Seeing through the eyes of others brings new perspective on the place we call home.
"Land of Many Shores: Perspectives from A Diverse Newfoundland and Labrador covers terrain that ought to be required reading for residents and tourists alike.... a myth-buster of a book that breaks down the misperception that diversity is an import good in the province." – Jenn Thornhill Verma, Atlantic Books Today
"This collection shows Newfoundland contains multitudes, as writers observe the province through the lens of their identities. From NunatuKavut Inuk spoken-word artist and professor Julie Bull’s poem weaving together the strands of their identity to queer disabled playwright Paul David Power’s meditation on the magnetic lure of home, Land of Many Shores debunks the myth of a homogenous Newfoundland." – Ryan Porter, Quill & Quire
Edited by Ainsley Hawthorn and Anne-Caroline Rendu Loisel
$96.95 USD | Hardcover | 216 pages
Published by Eisenbrauns
Nihil est in intellectu quod non sit prius in sensu – “There is nothing in the intellect that is not first in the senses.”
Although we often treat the senses as though they are immutable, fundamental properties of our physiology, the way we parse our sensory experiences is dictated by our cultural context. Accordingly, the essays in Distant Impressions explore the social aspects of sensation in the ancient Near East, inviting the reader to move beyond the physiological study of sensation to an examination of its cultural meanings.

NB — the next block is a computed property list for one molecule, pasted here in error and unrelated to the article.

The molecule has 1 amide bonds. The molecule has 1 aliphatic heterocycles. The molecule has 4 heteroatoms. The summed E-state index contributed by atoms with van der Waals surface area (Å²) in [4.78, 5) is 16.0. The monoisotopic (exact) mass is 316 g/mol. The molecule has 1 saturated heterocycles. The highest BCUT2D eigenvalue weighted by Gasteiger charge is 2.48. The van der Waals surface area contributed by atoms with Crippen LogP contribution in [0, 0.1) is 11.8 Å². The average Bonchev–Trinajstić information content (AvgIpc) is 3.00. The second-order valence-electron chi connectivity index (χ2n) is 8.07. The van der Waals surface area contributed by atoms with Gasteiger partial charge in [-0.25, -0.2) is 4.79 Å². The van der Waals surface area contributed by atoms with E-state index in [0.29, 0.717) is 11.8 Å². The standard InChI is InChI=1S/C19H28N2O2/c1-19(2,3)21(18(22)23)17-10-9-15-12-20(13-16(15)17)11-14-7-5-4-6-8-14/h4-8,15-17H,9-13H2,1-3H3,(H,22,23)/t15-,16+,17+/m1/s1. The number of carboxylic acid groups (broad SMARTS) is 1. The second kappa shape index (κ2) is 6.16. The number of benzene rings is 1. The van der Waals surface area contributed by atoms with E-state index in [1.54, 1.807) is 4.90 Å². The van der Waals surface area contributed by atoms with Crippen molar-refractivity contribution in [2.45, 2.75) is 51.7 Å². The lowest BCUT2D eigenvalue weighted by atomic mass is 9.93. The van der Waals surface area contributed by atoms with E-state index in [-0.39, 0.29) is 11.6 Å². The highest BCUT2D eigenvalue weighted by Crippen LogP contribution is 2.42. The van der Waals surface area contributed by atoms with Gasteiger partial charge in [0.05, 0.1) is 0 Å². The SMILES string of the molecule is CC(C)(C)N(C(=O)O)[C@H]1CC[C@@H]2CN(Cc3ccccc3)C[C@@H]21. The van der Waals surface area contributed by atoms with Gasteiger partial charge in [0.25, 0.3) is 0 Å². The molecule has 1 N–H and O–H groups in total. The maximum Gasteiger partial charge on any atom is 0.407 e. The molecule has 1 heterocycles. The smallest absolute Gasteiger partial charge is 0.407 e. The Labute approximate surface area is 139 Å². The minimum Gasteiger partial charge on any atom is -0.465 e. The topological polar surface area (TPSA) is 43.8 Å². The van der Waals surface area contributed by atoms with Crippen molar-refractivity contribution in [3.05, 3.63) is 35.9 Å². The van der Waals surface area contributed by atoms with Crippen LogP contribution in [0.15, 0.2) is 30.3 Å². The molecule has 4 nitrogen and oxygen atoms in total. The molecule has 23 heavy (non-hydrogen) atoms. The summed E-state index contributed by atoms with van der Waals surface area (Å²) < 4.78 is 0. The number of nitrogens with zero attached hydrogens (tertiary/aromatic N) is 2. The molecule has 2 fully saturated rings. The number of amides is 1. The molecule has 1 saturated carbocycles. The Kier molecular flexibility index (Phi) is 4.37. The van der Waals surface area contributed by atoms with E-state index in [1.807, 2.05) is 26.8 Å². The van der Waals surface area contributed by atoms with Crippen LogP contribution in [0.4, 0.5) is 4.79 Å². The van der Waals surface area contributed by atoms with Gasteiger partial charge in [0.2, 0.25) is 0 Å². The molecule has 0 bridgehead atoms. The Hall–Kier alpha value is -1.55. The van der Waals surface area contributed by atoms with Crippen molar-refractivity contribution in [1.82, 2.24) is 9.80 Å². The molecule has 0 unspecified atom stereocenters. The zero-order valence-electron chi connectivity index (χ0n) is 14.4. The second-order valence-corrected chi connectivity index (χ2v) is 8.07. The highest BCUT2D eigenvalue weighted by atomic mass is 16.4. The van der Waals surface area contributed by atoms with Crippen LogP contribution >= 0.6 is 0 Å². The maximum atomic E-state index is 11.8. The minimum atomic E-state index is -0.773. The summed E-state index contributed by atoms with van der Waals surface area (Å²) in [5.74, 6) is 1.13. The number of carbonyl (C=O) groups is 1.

The essays in this book approach the question of sensory experience in ancient Near Eastern societies from philological, literary, art historical, and archaeological perspectives. They address the means of sense perception (such as vision, hearing, and smell) and the objects of perception (such as light, noise, and odor), examining the senses within religious, political, and social frameworks. The first part looks at the monumental architecture, bas-reliefs, and tablets of the Neo-Assyrian period, while the second explores sensory dimensions of the built environment and textual representations of sensation in other times and places, such as Neolithic northern Mesopotamia and Hittite Anatolia. Building on recent scholarship that focuses on the social aspects of sensation in history, Distant Impressions brings this approach to bear on ancient Near Eastern studies for the first time.
In addition to the editors, the contributors include Elke Friedrich, Sara Manasterska, Alice Mouton, Kiersten Neumann, Ludovico Portuese, and Diana Stein.